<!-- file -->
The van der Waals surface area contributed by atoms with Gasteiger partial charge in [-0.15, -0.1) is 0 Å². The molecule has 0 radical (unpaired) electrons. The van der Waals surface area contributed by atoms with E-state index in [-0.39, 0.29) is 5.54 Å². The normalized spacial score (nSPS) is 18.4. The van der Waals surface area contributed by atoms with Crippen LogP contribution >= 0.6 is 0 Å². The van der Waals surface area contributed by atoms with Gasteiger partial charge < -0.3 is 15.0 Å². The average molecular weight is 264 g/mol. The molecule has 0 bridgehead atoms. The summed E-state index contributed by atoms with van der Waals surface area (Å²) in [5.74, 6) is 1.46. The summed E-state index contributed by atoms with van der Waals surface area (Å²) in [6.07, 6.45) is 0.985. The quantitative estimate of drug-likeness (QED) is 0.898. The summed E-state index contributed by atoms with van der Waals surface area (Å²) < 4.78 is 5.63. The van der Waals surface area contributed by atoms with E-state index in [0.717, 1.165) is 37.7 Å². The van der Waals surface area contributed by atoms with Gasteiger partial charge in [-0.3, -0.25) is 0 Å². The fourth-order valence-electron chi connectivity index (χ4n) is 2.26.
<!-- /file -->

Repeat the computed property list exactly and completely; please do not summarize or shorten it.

The van der Waals surface area contributed by atoms with Gasteiger partial charge in [-0.15, -0.1) is 0 Å². The molecule has 0 radical (unpaired) electrons. The van der Waals surface area contributed by atoms with E-state index in [-0.39, 0.29) is 5.54 Å². The normalized spacial score (nSPS) is 18.4. The van der Waals surface area contributed by atoms with Crippen LogP contribution >= 0.6 is 0 Å². The van der Waals surface area contributed by atoms with Gasteiger partial charge < -0.3 is 15.0 Å². The average molecular weight is 264 g/mol. The molecule has 0 bridgehead atoms. The summed E-state index contributed by atoms with van der Waals surface area (Å²) in [5.74, 6) is 1.46. The summed E-state index contributed by atoms with van der Waals surface area (Å²) in [6.07, 6.45) is 0.985. The quantitative estimate of drug-likeness (QED) is 0.898. The summed E-state index contributed by atoms with van der Waals surface area (Å²) < 4.78 is 5.63. The van der Waals surface area contributed by atoms with E-state index in [0.717, 1.165) is 37.7 Å². The van der Waals surface area contributed by atoms with Gasteiger partial charge in [-0.3, -0.25) is 0 Å². The fourth-order valence-electron chi connectivity index (χ4n) is 2.26.